Last Monday I got caught up in the evacuation of Clapham Junction, Europe's busiest railway station with some 2,000 trains a day, and peak of 180 per hour, passing through.

Everyone, including people like me who were just changing trains at Clapham Junction, were forced off the platforms and out of the station as it implemented its ‘disaster recovery plan' - or was it demonstrating its lack of a plan?

Certainly it was a drastic solution to cope with overcrowding on the platforms which posed a risk to passengers; ironically the situation had occurred as a result of a union dispute over passenger safety being jeopardised by reduced staff in the face of increasing passenger numbers.

Effectively the station decided to go for a complete ‘system reboot', back to its last known good state, ie, when it had no passengers.  Unfortunately it didn't seem that the evacuation plan had been practiced and confusion reigned. Staff were unsure where to direct people, how 'strongly' to enforce ejection, and more passengers were disembarking adding to the throng.  Eventually trains ceased stopping at the station, but it took an age for every last straggler lingering in waiting rooms to leave and it was hours later before normal service resumed. In the meantime passengers were entirely uninformed about what was happening.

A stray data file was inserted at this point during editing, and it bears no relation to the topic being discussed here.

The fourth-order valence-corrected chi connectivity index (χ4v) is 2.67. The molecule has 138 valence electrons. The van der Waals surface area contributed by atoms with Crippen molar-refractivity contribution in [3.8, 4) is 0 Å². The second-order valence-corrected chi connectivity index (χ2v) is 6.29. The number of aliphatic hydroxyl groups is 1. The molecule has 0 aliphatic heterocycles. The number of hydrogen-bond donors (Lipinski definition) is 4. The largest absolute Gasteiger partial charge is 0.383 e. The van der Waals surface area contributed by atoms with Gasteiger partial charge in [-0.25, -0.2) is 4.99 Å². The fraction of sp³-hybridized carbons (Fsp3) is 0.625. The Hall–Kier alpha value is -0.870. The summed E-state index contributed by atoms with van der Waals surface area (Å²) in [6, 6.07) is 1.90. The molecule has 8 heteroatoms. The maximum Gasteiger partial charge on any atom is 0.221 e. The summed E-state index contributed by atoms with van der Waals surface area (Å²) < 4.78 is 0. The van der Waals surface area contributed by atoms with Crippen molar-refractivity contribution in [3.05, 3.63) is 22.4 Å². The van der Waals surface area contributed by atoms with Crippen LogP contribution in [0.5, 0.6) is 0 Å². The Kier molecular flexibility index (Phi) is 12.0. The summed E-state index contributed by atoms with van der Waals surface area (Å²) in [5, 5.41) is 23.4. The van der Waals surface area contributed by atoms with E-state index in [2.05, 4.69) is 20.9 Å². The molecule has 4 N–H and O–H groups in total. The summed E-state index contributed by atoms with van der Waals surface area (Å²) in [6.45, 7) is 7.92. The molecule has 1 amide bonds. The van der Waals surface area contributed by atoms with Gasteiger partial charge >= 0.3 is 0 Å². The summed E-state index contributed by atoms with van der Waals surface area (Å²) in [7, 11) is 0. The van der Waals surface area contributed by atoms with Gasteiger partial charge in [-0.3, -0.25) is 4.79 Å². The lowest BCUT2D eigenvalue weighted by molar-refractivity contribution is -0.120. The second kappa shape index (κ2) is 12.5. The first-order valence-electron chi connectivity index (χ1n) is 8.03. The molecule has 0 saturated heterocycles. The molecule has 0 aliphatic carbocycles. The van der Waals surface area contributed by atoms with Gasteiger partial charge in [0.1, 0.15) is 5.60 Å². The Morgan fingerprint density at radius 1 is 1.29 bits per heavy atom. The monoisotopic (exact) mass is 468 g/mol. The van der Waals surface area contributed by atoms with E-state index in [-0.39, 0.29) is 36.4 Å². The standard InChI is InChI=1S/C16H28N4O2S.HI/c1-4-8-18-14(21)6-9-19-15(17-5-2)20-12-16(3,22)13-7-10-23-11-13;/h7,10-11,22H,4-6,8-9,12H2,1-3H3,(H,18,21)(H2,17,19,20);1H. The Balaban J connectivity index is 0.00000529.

The system was overwhelmed by an unexpected event.  Real time ‘transactions' and ongoing business was halted at the station and the problem was one of resilience – how to keep the core functions of the network operating while minimising and containing problems so that they did not impact the entire system.  On that higher priority scale - of minimising network impact - the plan worked. But for those within the 'contained incident' the impact could have been greatly reduced by practicing the plan.

In the virtual world, we have the option of switching to alternatives that do not need to be geographically co-located – and maybe even ‘virtual' cloud based services.  We also have the ability to ‘scan' our traffic before it arrives, travelling via an intermediary – and shunting it off to a siding if we don't like the look of it. And we can ban or redirect all traffic coming from an undesirable same source.

But it's not the specific options that we choose that are the most important aspects of the analogy. It's that we need to be prepared if we want to minimise the impact of disruption to our services.  Most of us are like Clapham Junction – we'll get through an unexpected event, but at a high cost to our service, our customers and our reputation.  

However, a better recovery plan – that we actually practiced and refined to iron out problems – could make recovery a more seamless and less traumatic operation, and reduce losses, whether financial or reputational.  

The old adage, a stitch in time saves nine, applies equally to railways and networks –  expending time and effort on preparing your response now will save money and reputation later.